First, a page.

Or maybe glamorous pictures of the single life (since I don’t have cute kids to post, I’ll post dinner parties?)

IMG_9356(photo courtesy of my friend Constanza)

I suppose this is a random blog post to come say that I don’t know what to say, but I’m in the writing mood and felt like coming here to say something.  Perhaps some day I’ll learn how to express what’s in my heart and mind without completely showing all my cards, and then I’ll be able to blog when I’m in these moods without boring everyone with a photo dump of random shots from the summer.

I’ll leave  you with this C.S. Lewis quote.  I found comfort in it this afternoon, although I don’t know how he can be 100% right unless he’s talking about heaven.

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But on that note, you should read this story and be jealous that I have one of the best bishops in the country.

 The end.

Today is Beautiful

26 Aug

The mother of one of my friends is on her deathbed.  Another one of my friends is in the hospital giving birth to her first daughter.  As I knelt at Mass this afternoon, I thought of the juxtaposition of the emotions present in that one same hour.  The sorrow and joy, the dread and excitement.  The pain, the unknown, the expectation, and the fear.  The resignation, the embrace, the beauty, and the love.

Birth and death. Perhaps they aren’t too dissimilar.

The moments of grace when the Lord is present, ready to comfort, to heal, to bless, to invite us into a deeper relationship with him — these moments are with us every day.  Every day people are born, and every day people die.

It’s ordinary time… that God touches with extraordinary grace.

 

Bourbon Retreat

20 Aug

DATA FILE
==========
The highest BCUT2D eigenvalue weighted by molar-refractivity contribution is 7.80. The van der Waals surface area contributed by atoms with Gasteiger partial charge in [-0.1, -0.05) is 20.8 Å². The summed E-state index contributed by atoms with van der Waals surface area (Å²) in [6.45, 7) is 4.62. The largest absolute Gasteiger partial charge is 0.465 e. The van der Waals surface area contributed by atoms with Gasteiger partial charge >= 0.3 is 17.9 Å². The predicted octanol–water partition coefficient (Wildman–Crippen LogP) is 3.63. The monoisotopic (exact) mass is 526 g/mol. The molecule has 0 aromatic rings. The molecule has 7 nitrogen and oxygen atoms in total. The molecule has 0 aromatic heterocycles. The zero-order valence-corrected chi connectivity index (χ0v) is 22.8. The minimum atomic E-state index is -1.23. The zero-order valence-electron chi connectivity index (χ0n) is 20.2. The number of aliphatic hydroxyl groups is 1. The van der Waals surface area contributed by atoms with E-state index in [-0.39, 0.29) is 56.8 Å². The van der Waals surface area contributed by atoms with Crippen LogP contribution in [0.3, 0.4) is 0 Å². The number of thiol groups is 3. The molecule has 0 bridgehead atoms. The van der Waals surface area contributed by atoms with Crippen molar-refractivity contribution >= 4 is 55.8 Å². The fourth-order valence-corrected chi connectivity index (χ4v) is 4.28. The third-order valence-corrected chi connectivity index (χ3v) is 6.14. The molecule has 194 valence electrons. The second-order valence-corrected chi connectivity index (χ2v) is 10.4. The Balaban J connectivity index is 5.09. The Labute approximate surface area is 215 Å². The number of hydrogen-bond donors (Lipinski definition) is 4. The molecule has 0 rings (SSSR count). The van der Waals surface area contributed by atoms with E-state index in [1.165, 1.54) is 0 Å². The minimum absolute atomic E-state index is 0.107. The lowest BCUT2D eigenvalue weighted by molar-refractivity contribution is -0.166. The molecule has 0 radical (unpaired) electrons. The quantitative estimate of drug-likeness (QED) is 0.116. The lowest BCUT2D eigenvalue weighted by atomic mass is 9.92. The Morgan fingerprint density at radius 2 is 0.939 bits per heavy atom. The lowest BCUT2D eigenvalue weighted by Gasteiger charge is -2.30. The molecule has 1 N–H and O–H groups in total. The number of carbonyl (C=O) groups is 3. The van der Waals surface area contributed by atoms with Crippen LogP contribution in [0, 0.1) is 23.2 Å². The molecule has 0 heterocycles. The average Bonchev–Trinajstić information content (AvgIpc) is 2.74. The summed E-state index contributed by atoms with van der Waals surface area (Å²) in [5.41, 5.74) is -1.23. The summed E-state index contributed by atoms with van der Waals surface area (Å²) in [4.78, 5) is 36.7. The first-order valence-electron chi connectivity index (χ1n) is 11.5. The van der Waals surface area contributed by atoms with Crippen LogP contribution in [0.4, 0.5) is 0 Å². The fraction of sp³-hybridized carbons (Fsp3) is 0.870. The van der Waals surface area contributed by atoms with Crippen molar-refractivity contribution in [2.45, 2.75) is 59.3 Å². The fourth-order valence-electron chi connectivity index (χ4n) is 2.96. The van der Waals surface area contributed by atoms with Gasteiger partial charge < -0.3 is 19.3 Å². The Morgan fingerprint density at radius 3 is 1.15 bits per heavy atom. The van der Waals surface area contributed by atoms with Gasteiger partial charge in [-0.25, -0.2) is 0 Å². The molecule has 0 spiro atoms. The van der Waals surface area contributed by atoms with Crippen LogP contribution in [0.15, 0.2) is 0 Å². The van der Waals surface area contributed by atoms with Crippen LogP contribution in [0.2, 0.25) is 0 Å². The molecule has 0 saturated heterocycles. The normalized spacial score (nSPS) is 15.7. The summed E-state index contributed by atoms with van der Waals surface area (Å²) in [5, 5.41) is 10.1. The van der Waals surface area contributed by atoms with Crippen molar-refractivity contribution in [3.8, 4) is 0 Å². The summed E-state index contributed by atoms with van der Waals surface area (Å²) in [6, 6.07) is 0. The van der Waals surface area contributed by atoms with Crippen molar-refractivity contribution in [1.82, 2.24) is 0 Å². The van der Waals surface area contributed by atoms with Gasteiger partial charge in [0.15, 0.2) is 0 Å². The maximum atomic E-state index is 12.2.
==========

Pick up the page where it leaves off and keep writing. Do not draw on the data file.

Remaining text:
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It all started with five of us talking after our Derby party, sipping mint juleps and dreaming big.  Let’s go to Paris.  To Rome.

How about the Bourbon Trail?

The details came together easily, and before we knew it, we were headed up I-65 to Louisville, KY on a Friday morning, ready to make memories.

I won’t bore you with all the details, the inside jokes, the quotes and stories that only the five of us will ever think are funny.  I will tell you that it was one of the best (and most affordable) mini adventures I’ve ever had.

Our time in Louisville included wandering around Louisville Slugger Field even though it was closed and we weren’t supposed to be inside and our first distillery stop (the Evan Williams Bourbon Experience).

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At the gift shop, the woman working saw that we were Catholic (my Miraculous Medal) and told us about the “prettiest church in Louisville,” which just happened to have perpetual adoration, confession for first Friday, and the full skeletons of two Roman martyrs.  Not bad for an unexpected side trip.  Did I mention her kids went to Christendom?  #smallCatholicworld